The Hematopoietic stem cell population resident in bone marrow is responsible for generating blood cells and immune cells. Like all stem cell populations, their activity alters and declines with aging. This is one of the causes of the progressive disarray of the immune system in older individuals. If we want to rejuvenate the immune system, then restoring the youthful activity of hematopoietic stem cells is one of the items on the to-do list, alongside regrowth of the thymus, and clearing out the accumulation of exhausted, senescent, and misconfigured immune cells. The protein osteopontin appears to have a sizable role in maintaining the hematopoietic stem cell population, but levels fall in older individuals. Researchers have demonstrated, in mice, that restoring high levels osteopontin can also restore […]

Bacteria Engineered to Deliver CXCL12 Accelerate Wound Healing in Mice

Fri, 16 Feb 2018 11:09:59 +0000

Researchers here report on an interesting approach used to deliver a therapeutic molecule into wounds, and thereby accelerate regeneration. They engineered a common bacterial species to produce the molecule of interest, CXCL12, which is implicated in the processes of wound healing. Those processes are an intricate dance between various types of immune cell, stem cell, senescent cell and somatic cells in the injured tissue. In recent years researchers have gained an increased understanding of the scope of involvement of immune cells known as macrophages; the participation of the immune system has turned out to be much more important to the quality and pace of regeneration than was thought a few decades ago. Macrophages can adopt different states, or polarizations. Of the two commonly observed polarizations, […]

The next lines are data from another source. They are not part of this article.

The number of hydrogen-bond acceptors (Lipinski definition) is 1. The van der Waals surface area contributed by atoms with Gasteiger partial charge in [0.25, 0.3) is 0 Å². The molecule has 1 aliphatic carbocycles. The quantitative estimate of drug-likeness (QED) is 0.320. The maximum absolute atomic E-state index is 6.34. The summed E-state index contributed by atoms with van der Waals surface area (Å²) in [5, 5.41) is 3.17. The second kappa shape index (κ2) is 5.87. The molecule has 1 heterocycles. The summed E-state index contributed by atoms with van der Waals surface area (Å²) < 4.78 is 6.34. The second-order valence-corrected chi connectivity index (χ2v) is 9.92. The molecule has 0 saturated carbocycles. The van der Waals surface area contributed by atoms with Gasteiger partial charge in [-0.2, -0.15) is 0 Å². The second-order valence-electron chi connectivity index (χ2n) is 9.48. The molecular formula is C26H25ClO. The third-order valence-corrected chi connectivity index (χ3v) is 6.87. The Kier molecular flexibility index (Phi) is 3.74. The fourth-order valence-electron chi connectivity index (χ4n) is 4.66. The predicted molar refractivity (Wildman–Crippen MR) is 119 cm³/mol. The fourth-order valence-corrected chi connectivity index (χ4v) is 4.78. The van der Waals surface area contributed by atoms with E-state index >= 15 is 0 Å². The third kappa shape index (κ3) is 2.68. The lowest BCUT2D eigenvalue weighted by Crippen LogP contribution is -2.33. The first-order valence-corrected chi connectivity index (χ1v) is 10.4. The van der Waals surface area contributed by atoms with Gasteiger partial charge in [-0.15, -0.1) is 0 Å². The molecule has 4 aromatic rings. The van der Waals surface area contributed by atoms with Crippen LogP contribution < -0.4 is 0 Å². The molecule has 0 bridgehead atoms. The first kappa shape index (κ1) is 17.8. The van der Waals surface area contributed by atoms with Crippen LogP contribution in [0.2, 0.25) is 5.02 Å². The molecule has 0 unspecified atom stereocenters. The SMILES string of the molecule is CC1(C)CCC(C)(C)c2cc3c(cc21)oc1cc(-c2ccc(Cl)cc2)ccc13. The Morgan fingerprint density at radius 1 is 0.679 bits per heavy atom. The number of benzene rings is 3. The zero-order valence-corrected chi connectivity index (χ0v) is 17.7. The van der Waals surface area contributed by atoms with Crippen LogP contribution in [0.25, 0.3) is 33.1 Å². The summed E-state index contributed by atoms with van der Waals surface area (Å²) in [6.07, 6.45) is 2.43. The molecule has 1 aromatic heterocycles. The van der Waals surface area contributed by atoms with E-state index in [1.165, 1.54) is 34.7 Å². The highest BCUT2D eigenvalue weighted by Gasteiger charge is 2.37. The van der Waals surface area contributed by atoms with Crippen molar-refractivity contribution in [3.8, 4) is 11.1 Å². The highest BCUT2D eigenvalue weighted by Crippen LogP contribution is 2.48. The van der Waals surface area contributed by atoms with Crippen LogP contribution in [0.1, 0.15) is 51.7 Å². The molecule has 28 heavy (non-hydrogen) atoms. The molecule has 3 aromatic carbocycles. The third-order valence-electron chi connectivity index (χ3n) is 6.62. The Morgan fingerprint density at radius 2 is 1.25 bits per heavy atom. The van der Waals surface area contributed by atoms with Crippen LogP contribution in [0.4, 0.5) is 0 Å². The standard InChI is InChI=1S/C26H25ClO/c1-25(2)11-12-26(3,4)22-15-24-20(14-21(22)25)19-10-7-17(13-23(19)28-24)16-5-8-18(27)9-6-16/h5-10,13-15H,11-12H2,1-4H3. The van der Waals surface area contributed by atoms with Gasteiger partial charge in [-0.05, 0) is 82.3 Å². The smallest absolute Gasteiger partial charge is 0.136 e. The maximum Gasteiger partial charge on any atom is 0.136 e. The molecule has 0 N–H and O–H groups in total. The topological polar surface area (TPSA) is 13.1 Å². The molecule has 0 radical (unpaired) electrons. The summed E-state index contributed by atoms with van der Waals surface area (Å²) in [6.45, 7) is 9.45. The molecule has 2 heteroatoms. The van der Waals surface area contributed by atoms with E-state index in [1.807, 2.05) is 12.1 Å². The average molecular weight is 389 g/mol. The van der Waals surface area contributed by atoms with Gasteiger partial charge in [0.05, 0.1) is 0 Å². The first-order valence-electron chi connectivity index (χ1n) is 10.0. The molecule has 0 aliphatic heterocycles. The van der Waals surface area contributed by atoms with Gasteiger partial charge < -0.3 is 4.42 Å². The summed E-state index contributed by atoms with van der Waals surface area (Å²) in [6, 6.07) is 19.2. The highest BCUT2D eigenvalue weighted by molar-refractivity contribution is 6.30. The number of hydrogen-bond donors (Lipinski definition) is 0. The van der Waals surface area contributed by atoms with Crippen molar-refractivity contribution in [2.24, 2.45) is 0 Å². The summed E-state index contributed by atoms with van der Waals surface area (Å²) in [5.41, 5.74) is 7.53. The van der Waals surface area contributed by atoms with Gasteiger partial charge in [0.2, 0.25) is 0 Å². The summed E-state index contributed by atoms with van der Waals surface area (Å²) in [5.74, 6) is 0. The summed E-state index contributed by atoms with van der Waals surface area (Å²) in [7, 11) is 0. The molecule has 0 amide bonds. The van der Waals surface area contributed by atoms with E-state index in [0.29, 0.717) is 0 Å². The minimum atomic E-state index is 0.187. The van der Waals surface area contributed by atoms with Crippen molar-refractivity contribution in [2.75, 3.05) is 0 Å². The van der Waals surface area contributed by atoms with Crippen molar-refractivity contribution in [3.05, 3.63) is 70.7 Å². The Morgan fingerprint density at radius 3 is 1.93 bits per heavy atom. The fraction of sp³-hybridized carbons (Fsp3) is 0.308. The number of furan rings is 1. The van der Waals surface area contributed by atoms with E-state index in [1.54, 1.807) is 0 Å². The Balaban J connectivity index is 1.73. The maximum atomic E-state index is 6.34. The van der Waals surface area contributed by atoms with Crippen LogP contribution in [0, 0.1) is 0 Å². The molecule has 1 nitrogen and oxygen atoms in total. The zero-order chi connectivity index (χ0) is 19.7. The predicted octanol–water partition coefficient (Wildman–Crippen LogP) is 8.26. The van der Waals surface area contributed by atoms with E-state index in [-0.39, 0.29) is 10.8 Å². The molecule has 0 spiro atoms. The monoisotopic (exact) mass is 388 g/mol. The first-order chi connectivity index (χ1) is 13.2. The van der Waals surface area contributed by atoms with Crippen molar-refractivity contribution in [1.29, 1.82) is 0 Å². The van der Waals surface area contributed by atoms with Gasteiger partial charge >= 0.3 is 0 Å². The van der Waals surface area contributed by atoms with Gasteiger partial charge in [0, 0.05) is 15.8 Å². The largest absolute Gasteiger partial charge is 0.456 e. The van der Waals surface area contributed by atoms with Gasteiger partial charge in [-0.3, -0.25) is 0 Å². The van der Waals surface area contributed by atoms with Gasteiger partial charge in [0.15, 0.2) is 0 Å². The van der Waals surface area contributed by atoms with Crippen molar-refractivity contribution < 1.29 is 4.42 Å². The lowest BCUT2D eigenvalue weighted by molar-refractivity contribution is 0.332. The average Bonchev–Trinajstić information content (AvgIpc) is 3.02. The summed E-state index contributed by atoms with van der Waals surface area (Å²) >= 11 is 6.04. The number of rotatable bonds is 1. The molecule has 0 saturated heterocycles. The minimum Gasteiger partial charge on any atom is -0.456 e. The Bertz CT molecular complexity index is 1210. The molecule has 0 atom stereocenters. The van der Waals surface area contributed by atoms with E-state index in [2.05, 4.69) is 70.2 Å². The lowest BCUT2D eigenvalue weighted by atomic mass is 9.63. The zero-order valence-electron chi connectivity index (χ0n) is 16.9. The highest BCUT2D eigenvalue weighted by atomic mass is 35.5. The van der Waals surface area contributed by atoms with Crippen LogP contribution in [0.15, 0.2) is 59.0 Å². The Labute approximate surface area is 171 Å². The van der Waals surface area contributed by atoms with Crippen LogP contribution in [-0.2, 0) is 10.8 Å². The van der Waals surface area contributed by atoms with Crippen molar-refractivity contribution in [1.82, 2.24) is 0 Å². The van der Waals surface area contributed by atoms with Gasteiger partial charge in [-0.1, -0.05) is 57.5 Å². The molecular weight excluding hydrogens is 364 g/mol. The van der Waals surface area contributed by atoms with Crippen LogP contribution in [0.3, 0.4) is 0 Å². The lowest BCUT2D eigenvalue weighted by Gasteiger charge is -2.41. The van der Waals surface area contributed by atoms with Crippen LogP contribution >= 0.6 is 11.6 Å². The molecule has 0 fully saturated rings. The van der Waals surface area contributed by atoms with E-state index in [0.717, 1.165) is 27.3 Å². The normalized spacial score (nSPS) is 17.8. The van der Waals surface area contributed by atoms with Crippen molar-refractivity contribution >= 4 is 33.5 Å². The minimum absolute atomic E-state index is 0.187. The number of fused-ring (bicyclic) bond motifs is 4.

Development of Exosome Delivery as a Regenerative Therapy Continues Apace

Fri, 16 Feb 2018 00:33:38 +0000

If many stem cell therapies produce their benefits largely through the signaling generated by the transplanted cells, in a brief window of time before these cells die, unable to integrate into the local tissue, then why not skip the cells entirely and just deliver the signals? This is made an easier prospect by the fact that a great deal of cell to cell signaling takes the form of extracellular vesicles such as exosomes, tiny membrane-bound packages of various molecules. Thus researchers don't need to completely map and understand the entire set of signals used in order to recreate most of the signaling effects of stem cells. Given a cultured stem cell population, the exosomes that the cells produce can be harvested and then employed as […]